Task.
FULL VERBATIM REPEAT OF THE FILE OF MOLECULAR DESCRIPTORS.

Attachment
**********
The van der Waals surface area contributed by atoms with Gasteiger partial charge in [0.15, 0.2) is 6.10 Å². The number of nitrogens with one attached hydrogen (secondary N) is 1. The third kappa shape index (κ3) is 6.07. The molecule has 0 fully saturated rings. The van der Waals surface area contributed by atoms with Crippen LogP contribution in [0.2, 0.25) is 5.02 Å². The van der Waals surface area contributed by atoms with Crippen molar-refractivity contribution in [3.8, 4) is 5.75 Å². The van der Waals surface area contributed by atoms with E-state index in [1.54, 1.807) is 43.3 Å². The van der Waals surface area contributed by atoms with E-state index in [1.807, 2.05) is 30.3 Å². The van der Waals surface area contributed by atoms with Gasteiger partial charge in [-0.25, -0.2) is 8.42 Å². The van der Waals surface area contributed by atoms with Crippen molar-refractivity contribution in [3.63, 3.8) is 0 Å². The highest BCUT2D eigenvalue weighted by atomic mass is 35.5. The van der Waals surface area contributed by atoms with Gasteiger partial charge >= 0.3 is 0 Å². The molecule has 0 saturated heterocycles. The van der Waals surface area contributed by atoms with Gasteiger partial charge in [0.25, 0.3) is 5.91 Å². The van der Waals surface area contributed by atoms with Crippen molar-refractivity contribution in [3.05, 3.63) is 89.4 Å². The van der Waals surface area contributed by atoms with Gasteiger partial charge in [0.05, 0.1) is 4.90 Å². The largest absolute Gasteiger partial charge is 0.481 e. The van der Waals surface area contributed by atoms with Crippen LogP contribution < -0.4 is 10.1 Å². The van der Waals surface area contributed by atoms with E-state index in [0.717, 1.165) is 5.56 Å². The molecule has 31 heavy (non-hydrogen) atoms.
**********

The van der Waals surface area contributed by atoms with Gasteiger partial charge in [0.15, 0.2) is 6.10 Å². The number of nitrogens with one attached hydrogen (secondary N) is 1. The third kappa shape index (κ3) is 6.07. The molecule has 0 fully saturated rings. The van der Waals surface area contributed by atoms with Crippen LogP contribution in [0.2, 0.25) is 5.02 Å². The van der Waals surface area contributed by atoms with Crippen molar-refractivity contribution in [3.8, 4) is 5.75 Å². The van der Waals surface area contributed by atoms with E-state index in [1.54, 1.807) is 43.3 Å². The van der Waals surface area contributed by atoms with E-state index in [1.807, 2.05) is 30.3 Å². The van der Waals surface area contributed by atoms with Gasteiger partial charge in [-0.25, -0.2) is 8.42 Å². The van der Waals surface area contributed by atoms with Crippen molar-refractivity contribution in [3.63, 3.8) is 0 Å². The highest BCUT2D eigenvalue weighted by atomic mass is 35.5. The van der Waals surface area contributed by atoms with Gasteiger partial charge >= 0.3 is 0 Å². The molecule has 0 saturated heterocycles. The van der Waals surface area contributed by atoms with Gasteiger partial charge in [0.25, 0.3) is 5.91 Å². The van der Waals surface area contributed by atoms with Crippen molar-refractivity contribution in [3.05, 3.63) is 89.4 Å². The van der Waals surface area contributed by atoms with Gasteiger partial charge in [0.05, 0.1) is 4.90 Å². The largest absolute Gasteiger partial charge is 0.481 e. The van der Waals surface area contributed by atoms with Crippen LogP contribution < -0.4 is 10.1 Å². The van der Waals surface area contributed by atoms with E-state index in [0.717, 1.165) is 5.56 Å². The molecule has 31 heavy (non-hydrogen) atoms.